Written in a direct style, with the experiences of different people vividly retold, enhanced by Stanislav Krupar’s photographs, our understanding is deepened of how driven these people are. Bauer also includes a passionate indictment of EU policy towards migrants and of inactivity in the war in Syria. ‘Have mercy’ he concludes.
More and more journeys
More and more people are crossing the Mediterranean into Europe, and European countries are making more and more efforts to keep them out. Because of the illegal nature of the journey accuracy in statistics is hard to gauge. But what we do know is startling enough.
In 2016 362,753 people are known to have made the voyage – which is about 1000 every day, although some days, of course, are less suitable for the journey than others. 55,374 people have made the crossing so far in 2017. Among all refugees to Europe last year (not all by sea) 100,00 were children, and of these 33,000 were unaccompanied. Most of the unaccompanied children were male.
Between January and 16th May 2017 an estimated 1364 people have died or gone missing as they made the attempt to cross. One person in every 35 who crosses from Libya to Italy has perished.
5 million people have fled from Syria since the war began in 2011. There are many other countries from which people are fleeing.
I have taken these figures from the data portal of the UNHCR.
I have reviewed several accounts of crossings and movements of peoples in this series of posts. It amazes me that European countries cannot find better solutions to this unstoppable movement of peoples.
Crossing the Sea with Syrians on the Exodus to Europe by Wolfgang Bauer, first published in German in 2014. English translation with update published by And Other Stories in 2016. 122pp
Translated from the German by Sarah Pybus. Photographs by Stanislav Krupar.
A note on the publisher: And Other Stories is a Community Interest Company with a not for profit ethic. They publish literary works supported in part by subscriptions. Find out more at their website here.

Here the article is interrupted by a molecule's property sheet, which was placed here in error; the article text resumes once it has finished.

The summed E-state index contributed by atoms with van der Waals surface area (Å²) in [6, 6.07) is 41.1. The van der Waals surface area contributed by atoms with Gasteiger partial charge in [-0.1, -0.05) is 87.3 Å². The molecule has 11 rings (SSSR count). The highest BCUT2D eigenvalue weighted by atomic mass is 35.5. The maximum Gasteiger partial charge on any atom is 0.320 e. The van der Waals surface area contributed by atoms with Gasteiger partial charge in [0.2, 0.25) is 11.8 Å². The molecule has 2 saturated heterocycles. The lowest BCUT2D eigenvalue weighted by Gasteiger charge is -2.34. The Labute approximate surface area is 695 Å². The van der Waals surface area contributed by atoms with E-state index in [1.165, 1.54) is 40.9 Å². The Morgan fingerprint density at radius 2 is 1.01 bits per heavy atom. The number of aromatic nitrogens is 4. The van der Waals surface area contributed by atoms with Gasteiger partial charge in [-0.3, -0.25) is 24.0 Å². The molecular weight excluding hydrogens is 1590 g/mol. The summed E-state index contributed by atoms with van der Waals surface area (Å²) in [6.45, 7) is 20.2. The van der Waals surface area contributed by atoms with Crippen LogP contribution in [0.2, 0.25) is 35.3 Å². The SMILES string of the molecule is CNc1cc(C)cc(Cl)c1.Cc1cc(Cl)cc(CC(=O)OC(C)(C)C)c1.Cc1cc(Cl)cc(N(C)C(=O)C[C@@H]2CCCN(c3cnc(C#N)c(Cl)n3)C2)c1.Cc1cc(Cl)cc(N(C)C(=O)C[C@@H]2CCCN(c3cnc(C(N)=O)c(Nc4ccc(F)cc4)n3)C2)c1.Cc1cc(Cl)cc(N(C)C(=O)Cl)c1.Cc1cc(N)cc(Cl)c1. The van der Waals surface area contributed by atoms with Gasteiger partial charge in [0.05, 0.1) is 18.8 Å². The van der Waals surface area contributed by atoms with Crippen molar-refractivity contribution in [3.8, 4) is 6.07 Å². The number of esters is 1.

My walk and challenge.
I have been raising money for Freedom from Torture, through sponsorship of a monthly walk and blogpost. This is the eighth post in the series and my last walk. You can read more about the challenge on the page called My Challenge (click on the page title below the masthead).
At the time of my final walk I have 91% of my target, need just £141.67 to reach it without gift aid. With gift aid I have already exceeded it, and have raised £1779.58. Donations are still acceptable.
For this walk I returned to the sea, taking the coast path from Dawlish Warren passed Dawlish on the south Devon Coast and back. The sea is a theme in this and other posts in the challenge series. The sea promises much and promotes thoughtfulness, this day of the Manchester bombing that had just taken place. My train journeys to London pass this way. It can also be dangerous. The railway line here was undermined by the sea in the winter storms of 2013/14. And the coast is still being reinforced. At Dawlish Warren there were more hard hats than sun hats. This walk was about 9 km (5.7 miles).
You can sponsor my walk/blog here, by clicking onto my Just Giving Page.
Related posts and websites
Exit West by Mohsin Hamid, 8th walk in Italy.
The Refugees by Viet Thanh Nguyen, walk 7 in Hertfordshire in March
Refugee Tales Ed David Herd and Anita Pincus, walk 6 in February
A Country of Refuge Ed by Lucy Popescu, walk number 5 in January 2017.
Dartmoor, Hay Tor and Freedom from Torture, an extra walk in December, supported by about 20 walkers.
The Optician of Lampedusa by Emma Jane Kirby. My fourth walk in December
Do Refugees need holidays? My third walk in November
Breach by Olumide Popoola & Annie Holmes, the second walk in October
Lost and Found, the first walk in September 2016
The final post about the challenge will appear on this blog …
… in June